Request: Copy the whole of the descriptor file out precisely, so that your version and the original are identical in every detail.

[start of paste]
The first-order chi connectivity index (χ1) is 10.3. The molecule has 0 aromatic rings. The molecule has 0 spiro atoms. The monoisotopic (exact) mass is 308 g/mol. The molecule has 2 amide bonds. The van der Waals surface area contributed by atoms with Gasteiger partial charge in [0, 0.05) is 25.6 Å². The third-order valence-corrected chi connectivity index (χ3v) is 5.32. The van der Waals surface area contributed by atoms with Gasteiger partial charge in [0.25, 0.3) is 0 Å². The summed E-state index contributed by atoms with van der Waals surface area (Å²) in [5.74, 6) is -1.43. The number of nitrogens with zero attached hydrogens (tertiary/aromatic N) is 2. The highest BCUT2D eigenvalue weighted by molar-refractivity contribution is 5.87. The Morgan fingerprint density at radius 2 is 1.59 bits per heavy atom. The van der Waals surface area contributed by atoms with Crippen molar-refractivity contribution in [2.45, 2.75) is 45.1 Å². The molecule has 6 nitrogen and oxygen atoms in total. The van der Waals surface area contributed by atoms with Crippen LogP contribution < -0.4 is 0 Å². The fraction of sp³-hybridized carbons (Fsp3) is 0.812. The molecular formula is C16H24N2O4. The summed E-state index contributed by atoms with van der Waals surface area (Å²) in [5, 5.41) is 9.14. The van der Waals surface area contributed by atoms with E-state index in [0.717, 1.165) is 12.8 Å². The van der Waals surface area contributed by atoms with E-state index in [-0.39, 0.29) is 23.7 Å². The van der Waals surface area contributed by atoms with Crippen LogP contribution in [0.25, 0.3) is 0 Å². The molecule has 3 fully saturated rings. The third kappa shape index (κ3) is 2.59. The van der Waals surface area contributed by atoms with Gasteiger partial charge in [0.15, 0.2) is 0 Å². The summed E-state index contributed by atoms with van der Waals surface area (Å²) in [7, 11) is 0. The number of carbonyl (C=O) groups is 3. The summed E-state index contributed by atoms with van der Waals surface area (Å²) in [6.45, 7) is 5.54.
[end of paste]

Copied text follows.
The first-order chi connectivity index (χ1) is 10.3. The molecule has 0 aromatic rings. The molecule has 0 spiro atoms. The monoisotopic (exact) mass is 308 g/mol. The molecule has 2 amide bonds. The van der Waals surface area contributed by atoms with Gasteiger partial charge in [0, 0.05) is 25.6 Å². The third-order valence-corrected chi connectivity index (χ3v) is 5.32. The van der Waals surface area contributed by atoms with Gasteiger partial charge in [0.25, 0.3) is 0 Å². The summed E-state index contributed by atoms with van der Waals surface area (Å²) in [5.74, 6) is -1.43. The number of nitrogens with zero attached hydrogens (tertiary/aromatic N) is 2. The highest BCUT2D eigenvalue weighted by molar-refractivity contribution is 5.87. The Morgan fingerprint density at radius 2 is 1.59 bits per heavy atom. The van der Waals surface area contributed by atoms with Crippen molar-refractivity contribution in [2.45, 2.75) is 45.1 Å². The molecule has 6 nitrogen and oxygen atoms in total. The van der Waals surface area contributed by atoms with Crippen LogP contribution < -0.4 is 0 Å². The fraction of sp³-hybridized carbons (Fsp3) is 0.812. The molecular formula is C16H24N2O4. The summed E-state index contributed by atoms with van der Waals surface area (Å²) in [5, 5.41) is 9.14. The van der Waals surface area contributed by atoms with E-state index in [0.717, 1.165) is 12.8 Å². The van der Waals surface area contributed by atoms with E-state index in [-0.39, 0.29) is 23.7 Å². The van der Waals surface area contributed by atoms with Crippen LogP contribution in [0.25, 0.3) is 0 Å². The molecule has 3 fully saturated rings. The third kappa shape index (κ3) is 2.59. The van der Waals surface area contributed by atoms with Gasteiger partial charge in [0.15, 0.2) is 0 Å². The summed E-state index contributed by atoms with van der Waals surface area (Å²) in [7, 11) is 0. The number of carbonyl (C=O) groups is 3. The summed E-state index contributed by atoms with van der Waals surface area (Å²) in [6.45, 7) is 5.54.